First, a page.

Staff Volunteer to Plant Trees at Chatham Park
Scribendi.com assists the Lower Thames Valley Conservation Authority with tree coverage initiative
September 15, 2011
Scribendi.com staff spent the day planting trees at Henry Weaver Park on the corner of Duke Street and Park Street. The Chatham-Kent area has one of the lowest levels of tree coverage in all of Ontario, so planting trees and enhancing our local park areas contribute to a happier and healthier environment for our children. Thanks to our staff’s fundraising efforts and willingness to dig in, one of Chatham's parks is now home to a number of new trees.
“The effort the community has put into revitalizing the downtown east side is impressive,” said Terry Johnson, Vice-President of Scribendi.com. “We’re proud to contribute to making this park even more welcoming for local kids.”
In July, Scribendi.com held a barbeque to raise money for the purchase of trees by the Lower Thames Valley Conservation Authority (LTVCA) for this project. At the BBQ, Scribendi.com staff members handed out 50 seedlings to help raise awareness of our low tree coverage and to promote the growth of native tree species in our region.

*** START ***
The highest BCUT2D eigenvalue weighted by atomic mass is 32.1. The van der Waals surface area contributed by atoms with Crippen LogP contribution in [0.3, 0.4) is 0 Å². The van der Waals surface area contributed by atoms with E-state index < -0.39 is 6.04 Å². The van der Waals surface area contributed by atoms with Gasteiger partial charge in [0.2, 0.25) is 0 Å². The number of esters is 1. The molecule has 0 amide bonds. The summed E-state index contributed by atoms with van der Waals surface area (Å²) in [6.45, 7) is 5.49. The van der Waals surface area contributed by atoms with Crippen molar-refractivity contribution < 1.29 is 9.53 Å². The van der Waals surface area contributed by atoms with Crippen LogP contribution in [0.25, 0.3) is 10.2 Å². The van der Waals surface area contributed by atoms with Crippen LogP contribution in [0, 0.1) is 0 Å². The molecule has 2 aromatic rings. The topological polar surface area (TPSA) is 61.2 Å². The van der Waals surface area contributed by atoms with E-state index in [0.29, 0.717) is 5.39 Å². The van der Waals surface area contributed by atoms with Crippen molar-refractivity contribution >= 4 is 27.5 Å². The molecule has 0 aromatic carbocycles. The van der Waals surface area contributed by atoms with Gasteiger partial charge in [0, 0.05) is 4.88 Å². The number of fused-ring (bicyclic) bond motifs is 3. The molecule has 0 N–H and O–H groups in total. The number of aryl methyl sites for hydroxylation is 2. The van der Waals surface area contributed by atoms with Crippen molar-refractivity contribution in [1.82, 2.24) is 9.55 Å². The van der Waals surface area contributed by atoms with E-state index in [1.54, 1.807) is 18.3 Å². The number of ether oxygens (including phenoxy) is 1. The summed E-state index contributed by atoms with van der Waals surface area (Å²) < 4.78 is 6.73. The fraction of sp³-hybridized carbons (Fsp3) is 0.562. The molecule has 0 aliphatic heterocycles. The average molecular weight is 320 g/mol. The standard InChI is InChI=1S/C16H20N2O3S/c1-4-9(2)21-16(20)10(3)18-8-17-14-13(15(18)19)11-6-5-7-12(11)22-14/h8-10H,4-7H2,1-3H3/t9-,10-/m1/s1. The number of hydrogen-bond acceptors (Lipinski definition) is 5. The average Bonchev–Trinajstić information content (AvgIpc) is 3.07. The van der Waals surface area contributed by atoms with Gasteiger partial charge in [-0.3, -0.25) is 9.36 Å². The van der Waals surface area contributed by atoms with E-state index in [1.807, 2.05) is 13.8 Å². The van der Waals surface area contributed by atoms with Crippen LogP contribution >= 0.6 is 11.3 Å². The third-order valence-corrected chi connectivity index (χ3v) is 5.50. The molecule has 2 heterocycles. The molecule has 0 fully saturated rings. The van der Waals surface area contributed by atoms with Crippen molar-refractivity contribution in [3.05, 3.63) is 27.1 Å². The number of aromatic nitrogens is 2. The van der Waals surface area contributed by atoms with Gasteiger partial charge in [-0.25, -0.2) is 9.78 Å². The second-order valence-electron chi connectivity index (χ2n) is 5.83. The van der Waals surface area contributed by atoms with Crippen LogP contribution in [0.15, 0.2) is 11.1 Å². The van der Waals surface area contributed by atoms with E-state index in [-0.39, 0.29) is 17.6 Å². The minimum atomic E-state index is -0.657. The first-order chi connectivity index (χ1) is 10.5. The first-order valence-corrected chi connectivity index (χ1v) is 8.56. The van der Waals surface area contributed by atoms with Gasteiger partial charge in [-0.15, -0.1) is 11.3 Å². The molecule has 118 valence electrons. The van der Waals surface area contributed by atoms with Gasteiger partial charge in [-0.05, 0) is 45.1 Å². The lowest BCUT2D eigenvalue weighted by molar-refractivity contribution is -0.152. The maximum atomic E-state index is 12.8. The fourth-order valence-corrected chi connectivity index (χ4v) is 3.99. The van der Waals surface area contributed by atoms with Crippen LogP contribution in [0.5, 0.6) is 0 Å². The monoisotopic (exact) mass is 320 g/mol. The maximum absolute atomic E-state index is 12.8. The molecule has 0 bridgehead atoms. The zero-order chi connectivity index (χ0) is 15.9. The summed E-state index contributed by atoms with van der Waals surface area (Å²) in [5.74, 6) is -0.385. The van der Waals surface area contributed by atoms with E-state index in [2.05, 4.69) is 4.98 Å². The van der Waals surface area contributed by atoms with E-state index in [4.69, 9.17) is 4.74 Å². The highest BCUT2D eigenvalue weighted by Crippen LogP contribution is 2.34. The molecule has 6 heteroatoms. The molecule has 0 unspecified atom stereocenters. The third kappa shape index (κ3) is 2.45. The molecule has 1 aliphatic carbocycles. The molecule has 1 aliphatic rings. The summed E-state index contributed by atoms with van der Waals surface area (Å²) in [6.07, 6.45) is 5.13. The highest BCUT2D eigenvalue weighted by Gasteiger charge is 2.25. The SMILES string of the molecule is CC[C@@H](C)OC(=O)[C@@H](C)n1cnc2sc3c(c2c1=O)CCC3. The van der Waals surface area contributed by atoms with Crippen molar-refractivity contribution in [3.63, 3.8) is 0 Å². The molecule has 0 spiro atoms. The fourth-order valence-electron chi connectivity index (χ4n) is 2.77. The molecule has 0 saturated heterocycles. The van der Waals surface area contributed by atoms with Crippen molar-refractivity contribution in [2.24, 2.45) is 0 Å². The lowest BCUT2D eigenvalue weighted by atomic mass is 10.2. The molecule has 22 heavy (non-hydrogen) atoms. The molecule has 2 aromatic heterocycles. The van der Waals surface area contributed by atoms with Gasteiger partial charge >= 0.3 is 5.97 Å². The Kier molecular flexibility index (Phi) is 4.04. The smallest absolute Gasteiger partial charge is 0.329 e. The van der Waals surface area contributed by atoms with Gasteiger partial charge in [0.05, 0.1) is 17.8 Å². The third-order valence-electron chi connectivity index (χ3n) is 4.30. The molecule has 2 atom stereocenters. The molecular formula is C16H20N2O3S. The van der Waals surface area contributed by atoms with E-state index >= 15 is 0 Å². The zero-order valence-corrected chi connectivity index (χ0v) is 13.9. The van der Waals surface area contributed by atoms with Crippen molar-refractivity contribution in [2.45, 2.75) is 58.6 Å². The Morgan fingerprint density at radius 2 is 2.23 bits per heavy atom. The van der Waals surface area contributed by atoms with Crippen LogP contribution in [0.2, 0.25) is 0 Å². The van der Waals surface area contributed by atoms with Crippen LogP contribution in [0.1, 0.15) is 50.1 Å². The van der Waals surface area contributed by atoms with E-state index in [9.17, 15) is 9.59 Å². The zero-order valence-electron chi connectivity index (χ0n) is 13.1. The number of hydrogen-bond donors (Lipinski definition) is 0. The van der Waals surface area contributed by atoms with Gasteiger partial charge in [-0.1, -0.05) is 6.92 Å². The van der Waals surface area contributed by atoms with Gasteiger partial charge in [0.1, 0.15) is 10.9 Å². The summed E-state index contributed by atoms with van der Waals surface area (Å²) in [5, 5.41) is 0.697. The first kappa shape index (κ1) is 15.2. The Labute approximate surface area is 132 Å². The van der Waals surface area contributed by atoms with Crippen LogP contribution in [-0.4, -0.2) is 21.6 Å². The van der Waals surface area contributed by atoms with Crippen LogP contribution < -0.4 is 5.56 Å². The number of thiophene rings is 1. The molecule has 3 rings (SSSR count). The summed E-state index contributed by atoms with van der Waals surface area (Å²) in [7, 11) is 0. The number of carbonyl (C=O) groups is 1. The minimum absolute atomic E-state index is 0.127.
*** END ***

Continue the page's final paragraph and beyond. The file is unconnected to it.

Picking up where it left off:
“The owners and staff at Scribendi.com demonstrate a keen interest in the ecological health of our region, and have contributed to several environmental causes over many years,” said Randall Van Wagner, Environmental Project Coordinator at the LTVCA, about our efforts. “They continue to support the LTVCA’s greening efforts financially as well as through their staff’s involvement in hands-on activities.”
President of Scribendi.com, Chandra Clarke, and Vice-President, Terry Johnson, both feel strongly about preserving and maintaining the environment of Chatham-Kent. This is demonstrated by their involvement in greening initiatives over the years. In 2010, the founders and staff of Scribendi.com teamed up with Union Gas to spend Earth Day planting trees at Paxton’s Bush. Their efforts resulted in the planting of 150 trees. In May of 2009, Clarke and Johnson donated $1,000 to the Chatham-Kent Green Initiative Project.